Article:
On April 7, 2011, the Michigan Court of Appeals decided a case that dealt with the interplay of the real estate market collapse and judgments of divorce. In the case of Neill /f/k/a Schmoke v Schomke, Docket No. 294878, unpublished, the husband agreed in the consent divorce judgment to a provision where he would pay his wife the amount of $1,074,000 for her share of the value of the marital home upon the sale of the home or after five years from the entry of the judgment. Further, the judgment stated that this sum would become a money judgment after five years.

The house did not sell, not only that, the Defendant lost the home in foreclosure before the expiration of the five year period. His former wife then executed upon the money judgment and sought payment of the $1,074,000. The reality of the situation is that the real estate market in Michigan collapsed and most people, regardless of their intelligence, did not foresee the devastating extent of this collapse. The defendant in this case is a doctor and a well-educated and intelligent person whom like most here did not foresee this collapse.

The trial court took this problem into consideration and decided basically that due to the collapse of the real estate market that it would not be fair to force the Defendant to pay this full amount. The flip side of this argument whether it is fair to the ex-wife in this situation where she bargained for and contracted for an exact amount of money for her share of the home.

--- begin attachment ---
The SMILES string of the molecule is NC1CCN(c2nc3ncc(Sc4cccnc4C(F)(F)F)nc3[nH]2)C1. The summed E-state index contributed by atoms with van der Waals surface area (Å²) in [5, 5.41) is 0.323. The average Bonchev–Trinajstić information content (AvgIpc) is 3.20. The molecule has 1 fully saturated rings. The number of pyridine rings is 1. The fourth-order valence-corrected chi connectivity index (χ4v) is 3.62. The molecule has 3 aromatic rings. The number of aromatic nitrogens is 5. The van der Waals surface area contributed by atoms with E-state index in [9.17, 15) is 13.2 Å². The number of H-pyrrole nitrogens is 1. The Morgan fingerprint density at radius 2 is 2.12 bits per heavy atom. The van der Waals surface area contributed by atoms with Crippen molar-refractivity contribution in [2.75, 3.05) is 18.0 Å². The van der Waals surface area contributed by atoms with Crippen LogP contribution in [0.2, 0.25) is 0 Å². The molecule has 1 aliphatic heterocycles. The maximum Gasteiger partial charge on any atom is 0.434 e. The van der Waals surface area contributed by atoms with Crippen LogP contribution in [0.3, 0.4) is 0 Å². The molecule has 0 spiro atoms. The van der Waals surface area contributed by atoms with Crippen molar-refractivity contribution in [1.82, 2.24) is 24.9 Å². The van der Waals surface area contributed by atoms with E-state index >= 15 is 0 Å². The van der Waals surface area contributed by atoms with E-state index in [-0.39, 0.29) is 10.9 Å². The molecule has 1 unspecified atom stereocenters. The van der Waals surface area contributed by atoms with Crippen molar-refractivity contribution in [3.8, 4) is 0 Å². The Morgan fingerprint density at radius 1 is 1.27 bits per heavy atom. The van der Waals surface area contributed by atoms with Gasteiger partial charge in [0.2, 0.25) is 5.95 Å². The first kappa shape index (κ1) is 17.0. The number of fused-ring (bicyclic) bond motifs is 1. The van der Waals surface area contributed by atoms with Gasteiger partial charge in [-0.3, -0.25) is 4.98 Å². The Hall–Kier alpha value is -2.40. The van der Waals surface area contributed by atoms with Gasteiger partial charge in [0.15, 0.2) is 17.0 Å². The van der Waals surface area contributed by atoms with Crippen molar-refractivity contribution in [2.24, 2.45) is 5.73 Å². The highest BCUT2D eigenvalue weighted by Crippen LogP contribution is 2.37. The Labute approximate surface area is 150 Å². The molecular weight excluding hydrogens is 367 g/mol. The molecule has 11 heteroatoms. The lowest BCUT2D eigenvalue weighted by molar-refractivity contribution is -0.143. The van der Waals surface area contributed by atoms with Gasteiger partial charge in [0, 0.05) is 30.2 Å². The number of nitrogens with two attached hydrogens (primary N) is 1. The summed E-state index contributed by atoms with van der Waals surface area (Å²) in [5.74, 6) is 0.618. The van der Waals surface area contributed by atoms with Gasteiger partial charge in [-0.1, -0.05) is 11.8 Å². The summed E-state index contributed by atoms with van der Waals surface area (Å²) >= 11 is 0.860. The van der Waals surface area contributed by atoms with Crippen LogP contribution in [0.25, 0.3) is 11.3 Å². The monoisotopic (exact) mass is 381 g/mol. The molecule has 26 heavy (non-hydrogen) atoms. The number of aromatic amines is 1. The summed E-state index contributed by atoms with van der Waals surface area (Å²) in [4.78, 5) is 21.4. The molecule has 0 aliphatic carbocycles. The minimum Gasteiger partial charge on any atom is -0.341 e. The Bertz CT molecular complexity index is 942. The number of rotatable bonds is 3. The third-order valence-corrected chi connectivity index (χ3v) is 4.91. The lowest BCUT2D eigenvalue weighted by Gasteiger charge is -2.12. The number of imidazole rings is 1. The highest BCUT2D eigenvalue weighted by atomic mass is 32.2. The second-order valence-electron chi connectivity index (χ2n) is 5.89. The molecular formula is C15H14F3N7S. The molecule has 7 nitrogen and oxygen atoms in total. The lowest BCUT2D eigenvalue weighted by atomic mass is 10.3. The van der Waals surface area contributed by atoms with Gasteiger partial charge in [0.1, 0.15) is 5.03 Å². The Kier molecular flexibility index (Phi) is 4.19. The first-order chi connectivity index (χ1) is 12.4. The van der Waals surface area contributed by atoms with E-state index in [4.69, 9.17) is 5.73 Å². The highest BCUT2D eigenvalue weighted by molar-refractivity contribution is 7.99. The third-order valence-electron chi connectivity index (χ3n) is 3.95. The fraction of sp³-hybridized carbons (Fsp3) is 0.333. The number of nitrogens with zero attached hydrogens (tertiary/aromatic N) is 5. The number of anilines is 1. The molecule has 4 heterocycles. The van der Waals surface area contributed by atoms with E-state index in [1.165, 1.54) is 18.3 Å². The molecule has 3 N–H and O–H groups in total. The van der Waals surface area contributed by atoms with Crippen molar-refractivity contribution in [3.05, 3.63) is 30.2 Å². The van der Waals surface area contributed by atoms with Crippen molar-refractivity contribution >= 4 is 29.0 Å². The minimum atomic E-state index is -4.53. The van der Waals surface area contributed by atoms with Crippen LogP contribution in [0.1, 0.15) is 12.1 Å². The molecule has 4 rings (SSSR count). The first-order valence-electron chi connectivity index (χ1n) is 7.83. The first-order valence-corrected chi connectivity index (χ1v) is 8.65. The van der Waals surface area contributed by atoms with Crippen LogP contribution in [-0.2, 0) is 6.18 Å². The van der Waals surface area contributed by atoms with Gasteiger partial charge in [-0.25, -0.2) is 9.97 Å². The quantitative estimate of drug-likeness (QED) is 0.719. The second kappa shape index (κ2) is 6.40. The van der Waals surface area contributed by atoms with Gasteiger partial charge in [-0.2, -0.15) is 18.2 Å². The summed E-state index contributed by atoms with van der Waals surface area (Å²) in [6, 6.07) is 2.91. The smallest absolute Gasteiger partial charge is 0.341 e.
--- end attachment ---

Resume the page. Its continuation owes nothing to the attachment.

The Michigan Court of Appeals reversed this decision. The court paid a lot of attention to the exact wording of the judgment which stated that the amount due would become a money judgment. The appellate court found that due to this specific language particularly that after five years the amount would become a money judgment, the judgment was not subject to modification except in very limited circumstances.

The appellate court decided that it would be more unfair to the ex-wife to modify the amount of money due to her from the ex-husband as they both made a strategic decision to settle the matter and that he should not be relieved from his bad decision merely because his assessment of the consequences was incorrect. So it would appear that the court held the Defendant to his bad bargain and looked more to contract law in enforcing the judgment than it did to the traditional equitable or fairness arguments that would otherwise control in a divorce matter.